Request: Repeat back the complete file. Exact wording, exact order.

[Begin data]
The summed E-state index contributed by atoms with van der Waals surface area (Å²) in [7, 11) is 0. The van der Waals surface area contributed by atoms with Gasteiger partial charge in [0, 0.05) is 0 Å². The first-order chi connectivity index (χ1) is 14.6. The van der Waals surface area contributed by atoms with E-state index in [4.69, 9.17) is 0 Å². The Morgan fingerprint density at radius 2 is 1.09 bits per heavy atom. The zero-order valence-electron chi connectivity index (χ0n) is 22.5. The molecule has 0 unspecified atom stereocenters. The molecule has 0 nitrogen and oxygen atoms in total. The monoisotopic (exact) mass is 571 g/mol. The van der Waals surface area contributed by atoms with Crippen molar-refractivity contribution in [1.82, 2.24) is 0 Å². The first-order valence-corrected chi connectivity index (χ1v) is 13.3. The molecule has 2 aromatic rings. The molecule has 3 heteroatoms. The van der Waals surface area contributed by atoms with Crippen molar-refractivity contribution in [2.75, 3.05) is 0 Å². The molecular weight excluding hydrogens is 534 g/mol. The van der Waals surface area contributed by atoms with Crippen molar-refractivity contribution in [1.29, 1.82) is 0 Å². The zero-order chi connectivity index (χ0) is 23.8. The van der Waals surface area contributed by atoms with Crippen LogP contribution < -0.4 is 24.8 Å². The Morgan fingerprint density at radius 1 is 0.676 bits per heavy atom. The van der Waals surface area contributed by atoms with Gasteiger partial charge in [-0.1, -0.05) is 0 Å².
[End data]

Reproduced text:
The summed E-state index contributed by atoms with van der Waals surface area (Å²) in [7, 11) is 0. The van der Waals surface area contributed by atoms with Gasteiger partial charge in [0, 0.05) is 0 Å². The first-order chi connectivity index (χ1) is 14.6. The van der Waals surface area contributed by atoms with E-state index in [4.69, 9.17) is 0 Å². The Morgan fingerprint density at radius 2 is 1.09 bits per heavy atom. The zero-order valence-electron chi connectivity index (χ0n) is 22.5. The molecule has 0 unspecified atom stereocenters. The molecule has 0 nitrogen and oxygen atoms in total. The monoisotopic (exact) mass is 571 g/mol. The van der Waals surface area contributed by atoms with Crippen molar-refractivity contribution in [1.82, 2.24) is 0 Å². The first-order valence-corrected chi connectivity index (χ1v) is 13.3. The molecule has 2 aromatic rings. The molecule has 3 heteroatoms. The van der Waals surface area contributed by atoms with Crippen molar-refractivity contribution in [2.75, 3.05) is 0 Å². The molecular weight excluding hydrogens is 534 g/mol. The van der Waals surface area contributed by atoms with Crippen molar-refractivity contribution in [1.29, 1.82) is 0 Å². The zero-order chi connectivity index (χ0) is 23.8. The van der Waals surface area contributed by atoms with Crippen LogP contribution < -0.4 is 24.8 Å². The Morgan fingerprint density at radius 1 is 0.676 bits per heavy atom. The van der Waals surface area contributed by atoms with Gasteiger partial charge in [-0.1, -0.05) is 0 Å².